Well, it hasn’t taken long for The New York Times to show that they are fully on board with the Obama-Brennan nameless “extremist ideologies,” please don’t call it a war, and definitely don’t call it jihad garbage. Consider today’s headline which reads “Islamic Extremist Group Recruits for Civil War, Not Jihad.” This comes on the heels of two Americans who were picked up at JFK after training for…wait for it…. jihad!
According to the complaint (h/t Bobby Chesney), one defendant stated “I leave this time, God Willing, I never come back. I’ll never see this crap hole. Only way I would come back here is if I was in the land of jihad and the leader ordered me to come back here and do something here. Ah, I love that.” According to the Department of Justice, the defendants “preparations included saving thousands of dollars, physically conditioning themselves, engaging in paintball and other tactical training, acquiring military gear and apparel for use overseas, and purchasing airline tickets to Egypt with the intent to then travel to Somalia. The defendants also discussed their obligation to wage violent jihad and at times expressed a willingness to commit acts of violence in the United States.” I’m not a fancy journalist for the New York Times, but it sure sounds like these guys believed they were going to fight jihad, not some civil war, but why believe that our enemies mean what they say?
Sadly, the average reader of this article would never know what motivated these guys to fight (and it’s not just the headline, note the HTML header “Al Shabab Recruits Americans for Somali Civil War”) as the piece goes on to characterize the fight in Somalia this way: “For several years, an intense civil war has raged in Somalia between a weak American-backed government and radical Islamist groups that are trying to overthrow it. The insurgents include fighters from Al Shabab, which has sent hundreds of young recruits to the Somali capital, Mogadishu, and a rival group, Hizbul Islam.”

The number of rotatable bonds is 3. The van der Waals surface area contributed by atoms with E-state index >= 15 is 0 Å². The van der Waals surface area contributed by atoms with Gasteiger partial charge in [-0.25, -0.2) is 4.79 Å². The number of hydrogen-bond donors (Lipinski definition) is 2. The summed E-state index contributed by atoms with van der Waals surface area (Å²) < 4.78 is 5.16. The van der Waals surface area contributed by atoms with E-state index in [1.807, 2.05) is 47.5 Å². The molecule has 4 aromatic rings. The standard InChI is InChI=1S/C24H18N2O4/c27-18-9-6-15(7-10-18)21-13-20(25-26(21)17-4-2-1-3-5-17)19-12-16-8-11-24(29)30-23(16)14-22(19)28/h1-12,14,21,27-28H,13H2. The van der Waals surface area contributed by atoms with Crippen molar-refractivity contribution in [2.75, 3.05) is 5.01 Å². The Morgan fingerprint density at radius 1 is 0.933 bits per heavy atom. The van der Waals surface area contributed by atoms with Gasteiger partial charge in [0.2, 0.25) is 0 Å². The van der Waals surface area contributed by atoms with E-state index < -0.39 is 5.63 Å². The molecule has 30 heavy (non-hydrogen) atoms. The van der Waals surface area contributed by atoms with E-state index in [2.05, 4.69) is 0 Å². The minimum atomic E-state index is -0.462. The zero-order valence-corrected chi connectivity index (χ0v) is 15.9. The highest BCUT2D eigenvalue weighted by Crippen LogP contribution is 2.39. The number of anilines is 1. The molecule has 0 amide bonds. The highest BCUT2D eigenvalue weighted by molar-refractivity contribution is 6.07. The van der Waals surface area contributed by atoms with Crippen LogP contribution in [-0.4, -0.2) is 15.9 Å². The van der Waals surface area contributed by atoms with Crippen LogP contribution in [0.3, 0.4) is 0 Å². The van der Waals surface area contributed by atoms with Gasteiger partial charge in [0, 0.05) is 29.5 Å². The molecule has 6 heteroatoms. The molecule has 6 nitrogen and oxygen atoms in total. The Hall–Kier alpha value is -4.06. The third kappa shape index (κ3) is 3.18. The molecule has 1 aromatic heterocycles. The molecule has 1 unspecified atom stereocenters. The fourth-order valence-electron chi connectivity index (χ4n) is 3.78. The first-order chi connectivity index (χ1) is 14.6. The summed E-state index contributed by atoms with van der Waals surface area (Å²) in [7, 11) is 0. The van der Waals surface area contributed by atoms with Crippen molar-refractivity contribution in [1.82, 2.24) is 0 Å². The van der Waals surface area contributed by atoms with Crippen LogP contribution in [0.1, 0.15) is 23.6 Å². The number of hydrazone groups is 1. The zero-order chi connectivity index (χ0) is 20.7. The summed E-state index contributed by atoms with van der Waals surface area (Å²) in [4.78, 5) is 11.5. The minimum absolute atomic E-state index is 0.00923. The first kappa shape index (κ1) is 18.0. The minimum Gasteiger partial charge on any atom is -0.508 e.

Ahhhh yes, a Civil War, between that evil American-backed government and radical Islamist groups, this must just be some dispute about self governance without the interference of evil colonialist Americans, or maybe it’s about religious liberty, or minority representation in the legislature? Or maybe it’s about, oh, I don’t know, the establishment of an Islamic state, which I know I read somewhere (Tip: let’s try Ayman al-Zawahiri’s statement that Shabab gains in Somalia were “a step on the path of victory for Islam.”) Of course these types of fights are the point of jihad, it’s not a holy war for the sake of war, it’s a holy war to achieve an end, that end is the establishment of a global Islamist caliphate governed by sharia law. And it’s on that point that the New York Times really struggles to get this story wrong. For example, they note that both al-Shabab and Hizbul Islam share a “hard line Islamist” ideology…which called for amputations and public stonings for violations of Islamic law” plus “harsh rules prohibiting music, television and even bras.” Unfortunately this is buried in the story, chopped up between paragraphs, as the authors and their headline writer do verbal backflips to avoid calling a jihad what it is. This isn’t the first time we’ve seen this, as Andy McCarthy notes in The Grand Jihad (pp. 335-336):
“Despite the extensive history of Muslims flocking to any ‘field of jihad’ where Islamists are in combat, the Bureau was instinctively quick to rationalize that ‘the primary motivation’ for their travel to Somalia was ‘to defend their place of birth [i.e., the place they couldn't get out of fast enough] from the Ethiopian invasion.’ But the criminal charges filed by the Justice Department tell a different story: one of a call to jihad that sounded in mosques from Minneapolis to Mecca. Thus, even the FBI has had to concede, however grudgingly, that ‘an appeal was also made based on their shared Islamic identity.’”
And so it goes, despite ample evidence to the contrary it looks like the Obama-Brennan nameless “extremist ideologies” narrative is beginning to take hold. How this is a good thing for our national security is beyond me, but at least we’ve got that narrative thing down.
Greg McNeal is a professor and national security specialist focusing on the institutions and challenges associated with global security, with substantive expertise in national security law and policy, transnational crime, global policy studies, and international affairs.
He teaches at Pepperdine University's School of Law and School of Public Policy.
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